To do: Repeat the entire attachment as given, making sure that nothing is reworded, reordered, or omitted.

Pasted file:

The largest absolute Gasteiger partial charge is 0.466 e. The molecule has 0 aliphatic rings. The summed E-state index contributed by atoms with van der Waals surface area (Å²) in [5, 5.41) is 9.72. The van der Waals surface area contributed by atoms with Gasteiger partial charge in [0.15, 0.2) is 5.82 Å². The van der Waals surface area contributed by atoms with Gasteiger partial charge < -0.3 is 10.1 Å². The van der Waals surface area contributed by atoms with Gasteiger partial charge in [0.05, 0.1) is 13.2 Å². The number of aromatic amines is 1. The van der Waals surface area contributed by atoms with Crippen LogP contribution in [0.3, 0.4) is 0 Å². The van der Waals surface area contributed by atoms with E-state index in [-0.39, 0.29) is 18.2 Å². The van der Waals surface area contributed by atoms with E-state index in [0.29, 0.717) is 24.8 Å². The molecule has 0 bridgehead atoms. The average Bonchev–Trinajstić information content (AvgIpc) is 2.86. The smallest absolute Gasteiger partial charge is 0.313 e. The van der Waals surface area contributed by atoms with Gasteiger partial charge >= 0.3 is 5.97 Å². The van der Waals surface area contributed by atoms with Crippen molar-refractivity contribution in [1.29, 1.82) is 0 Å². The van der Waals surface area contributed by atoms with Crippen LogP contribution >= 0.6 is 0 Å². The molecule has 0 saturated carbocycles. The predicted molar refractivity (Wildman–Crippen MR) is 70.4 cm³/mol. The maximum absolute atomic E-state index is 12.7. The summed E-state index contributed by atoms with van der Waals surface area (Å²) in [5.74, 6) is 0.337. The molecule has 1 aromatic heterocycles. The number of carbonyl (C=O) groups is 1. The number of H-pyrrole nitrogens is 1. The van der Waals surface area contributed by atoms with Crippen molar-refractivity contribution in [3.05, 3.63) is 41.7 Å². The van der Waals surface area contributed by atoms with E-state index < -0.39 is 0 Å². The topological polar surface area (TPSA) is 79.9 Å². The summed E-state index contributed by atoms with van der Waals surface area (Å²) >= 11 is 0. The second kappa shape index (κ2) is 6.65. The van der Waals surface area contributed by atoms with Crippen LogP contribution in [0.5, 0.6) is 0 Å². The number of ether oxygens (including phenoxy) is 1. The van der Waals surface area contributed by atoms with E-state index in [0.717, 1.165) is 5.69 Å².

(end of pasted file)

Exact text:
The largest absolute Gasteiger partial charge is 0.466 e. The molecule has 0 aliphatic rings. The summed E-state index contributed by atoms with van der Waals surface area (Å²) in [5, 5.41) is 9.72. The van der Waals surface area contributed by atoms with Gasteiger partial charge in [0.15, 0.2) is 5.82 Å². The van der Waals surface area contributed by atoms with Gasteiger partial charge < -0.3 is 10.1 Å². The van der Waals surface area contributed by atoms with Gasteiger partial charge in [0.05, 0.1) is 13.2 Å². The number of aromatic amines is 1. The van der Waals surface area contributed by atoms with Crippen LogP contribution in [0.3, 0.4) is 0 Å². The van der Waals surface area contributed by atoms with E-state index in [-0.39, 0.29) is 18.2 Å². The van der Waals surface area contributed by atoms with E-state index in [0.29, 0.717) is 24.8 Å². The molecule has 0 bridgehead atoms. The average Bonchev–Trinajstić information content (AvgIpc) is 2.86. The smallest absolute Gasteiger partial charge is 0.313 e. The van der Waals surface area contributed by atoms with Gasteiger partial charge >= 0.3 is 5.97 Å². The van der Waals surface area contributed by atoms with Crippen molar-refractivity contribution in [1.29, 1.82) is 0 Å². The van der Waals surface area contributed by atoms with Crippen LogP contribution >= 0.6 is 0 Å². The molecule has 0 saturated carbocycles. The predicted molar refractivity (Wildman–Crippen MR) is 70.4 cm³/mol. The maximum absolute atomic E-state index is 12.7. The summed E-state index contributed by atoms with van der Waals surface area (Å²) in [5.74, 6) is 0.337. The molecule has 1 aromatic heterocycles. The number of carbonyl (C=O) groups is 1. The number of H-pyrrole nitrogens is 1. The van der Waals surface area contributed by atoms with Crippen molar-refractivity contribution in [3.05, 3.63) is 41.7 Å². The van der Waals surface area contributed by atoms with E-state index < -0.39 is 0 Å². The topological polar surface area (TPSA) is 79.9 Å². The summed E-state index contributed by atoms with van der Waals surface area (Å²) >= 11 is 0. The second kappa shape index (κ2) is 6.65. The van der Waals surface area contributed by atoms with Crippen LogP contribution in [0.5, 0.6) is 0 Å². The number of ether oxygens (including phenoxy) is 1. The van der Waals surface area contributed by atoms with E-state index in [0.717, 1.165) is 5.69 Å².